Evaluation of Female Urinary Incontinence

, , University of Texas Medical School

In This Article

Urodynamic Evaluation of the Bladder

Compliance assessment. Prior to any evaluation of urethral sphincter function, it is necessary to evaluate detrusor function. The relationship between high detrusor pressure (and high detrusor pressure at the point of urethral leakage) and upper tract deterioration was identified by McGuire and coworkers[17] in 1981. The therapeutic implications were developed further at the University of Michigan.[18,19] A cystometrogram (CMG) is an easy-to-perform and important urodynamic test in evaluating bladder compliance.

To test compliance, the pressure in the catheter is zeroed with flow "on." The patient is then catheterized, and the bladder is filled with warmed saline, water, or contrast at a rate of 60cc/min. If compliance is impaired, the volume at which high pressure occurs is the critical parameter to observe. It is important that the detrusor pressure during filling does not reach a level that would interfere with ureteral urine transport (i.e., > 40cm H2O). During compliance testing, the bladder is filled to the volume typical for the bladder being tested. For example, in a myelodysplastic child, the volumes recovered when catheterizing may be 200 to 300cc. If the detrusor pressures when the bladder is filled to this typical volume are less than 40cm H2O, the upper tracts are not at risk. However, if the patient does not typically catheterize himself or herself until the bladder contains 500cc and if the pressure is above 40cm H2O at this volume, this pressure predisposes to upper tract deterioration.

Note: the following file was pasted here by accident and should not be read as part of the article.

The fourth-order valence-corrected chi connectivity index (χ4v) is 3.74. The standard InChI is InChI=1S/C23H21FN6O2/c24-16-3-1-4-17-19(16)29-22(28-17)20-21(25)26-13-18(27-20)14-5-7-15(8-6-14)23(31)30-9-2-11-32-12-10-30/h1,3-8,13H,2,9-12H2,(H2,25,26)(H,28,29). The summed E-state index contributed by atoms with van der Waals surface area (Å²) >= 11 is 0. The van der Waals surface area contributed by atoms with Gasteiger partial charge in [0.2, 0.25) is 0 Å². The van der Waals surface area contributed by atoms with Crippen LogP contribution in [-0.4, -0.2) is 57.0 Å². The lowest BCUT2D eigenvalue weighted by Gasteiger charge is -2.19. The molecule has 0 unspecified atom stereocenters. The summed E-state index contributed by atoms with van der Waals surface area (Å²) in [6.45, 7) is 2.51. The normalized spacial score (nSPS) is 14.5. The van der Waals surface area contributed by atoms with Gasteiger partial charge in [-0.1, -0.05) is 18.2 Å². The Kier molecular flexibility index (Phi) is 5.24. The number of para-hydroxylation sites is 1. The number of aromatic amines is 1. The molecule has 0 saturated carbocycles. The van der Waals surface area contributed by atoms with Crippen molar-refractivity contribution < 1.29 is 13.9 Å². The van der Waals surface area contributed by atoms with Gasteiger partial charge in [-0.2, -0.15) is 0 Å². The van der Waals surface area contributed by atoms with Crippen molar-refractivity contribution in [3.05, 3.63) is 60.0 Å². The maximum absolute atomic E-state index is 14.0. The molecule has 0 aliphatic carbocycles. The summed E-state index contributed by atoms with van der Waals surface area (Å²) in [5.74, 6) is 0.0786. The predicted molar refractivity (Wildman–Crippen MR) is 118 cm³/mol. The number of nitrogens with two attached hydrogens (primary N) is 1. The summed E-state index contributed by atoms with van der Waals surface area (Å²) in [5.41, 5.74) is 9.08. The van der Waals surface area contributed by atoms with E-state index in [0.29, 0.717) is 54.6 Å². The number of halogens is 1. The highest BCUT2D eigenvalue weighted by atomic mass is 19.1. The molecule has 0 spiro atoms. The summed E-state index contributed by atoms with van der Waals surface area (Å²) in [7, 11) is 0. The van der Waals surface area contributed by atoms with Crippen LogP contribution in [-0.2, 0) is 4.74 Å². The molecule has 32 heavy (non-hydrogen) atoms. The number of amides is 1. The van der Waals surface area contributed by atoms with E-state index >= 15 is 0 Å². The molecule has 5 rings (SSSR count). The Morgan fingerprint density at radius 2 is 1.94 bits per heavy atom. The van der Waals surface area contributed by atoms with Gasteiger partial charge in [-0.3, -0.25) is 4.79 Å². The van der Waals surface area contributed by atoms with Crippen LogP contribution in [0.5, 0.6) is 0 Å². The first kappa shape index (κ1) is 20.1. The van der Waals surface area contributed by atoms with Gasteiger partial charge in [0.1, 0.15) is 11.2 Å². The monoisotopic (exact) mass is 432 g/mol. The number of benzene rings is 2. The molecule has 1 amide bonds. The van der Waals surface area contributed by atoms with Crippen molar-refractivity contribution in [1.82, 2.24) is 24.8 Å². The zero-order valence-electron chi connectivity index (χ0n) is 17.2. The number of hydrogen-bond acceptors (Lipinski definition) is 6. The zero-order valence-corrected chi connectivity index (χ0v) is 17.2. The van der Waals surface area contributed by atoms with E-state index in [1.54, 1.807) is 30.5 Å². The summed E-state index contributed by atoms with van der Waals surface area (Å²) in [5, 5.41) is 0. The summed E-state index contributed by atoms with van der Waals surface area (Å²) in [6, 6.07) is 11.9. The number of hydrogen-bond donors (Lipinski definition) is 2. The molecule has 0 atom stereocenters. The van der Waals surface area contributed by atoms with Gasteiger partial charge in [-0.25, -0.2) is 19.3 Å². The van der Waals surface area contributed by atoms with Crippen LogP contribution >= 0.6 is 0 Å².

Other aspects of detrusor assessment. Uninhibited detrusor contractility may occur during the CMG. In the presence of neurologic disease, this disorder is referred to as detrusor hyperreflexia. In the absence of neurologic disease it is referred to as detrusor instability. Because uninhibited detrusor contractions may be the cause of incontinence in patients with urge incontinence even if they do not occur during a CMG, such uninhibited detrusor activity may be termed "CMG negative" detrusor instability; that is, the condition "detrusor instability" still exists although it has failed to manifest during the testing period.

Ambulatory cystometric monitoring appears to be a more sensitive method of detecting detrusor instability.[20] When overtly unstable activity occurs during standard test circumstances, the CMG may be termed "positive." However, urge incontinence is a detrusor motor phenomenon even if it is "CMG negative" during testing. This issue and recommended therapy are discussed more fully by McGuire.[5]


Comments on Medscape are moderated and should be professional in tone and on topic. You must declare any conflicts of interest related to your comments and responses. Please see our Commenting Guide for further information. We reserve the right to remove posts at our sole discretion.
Post as: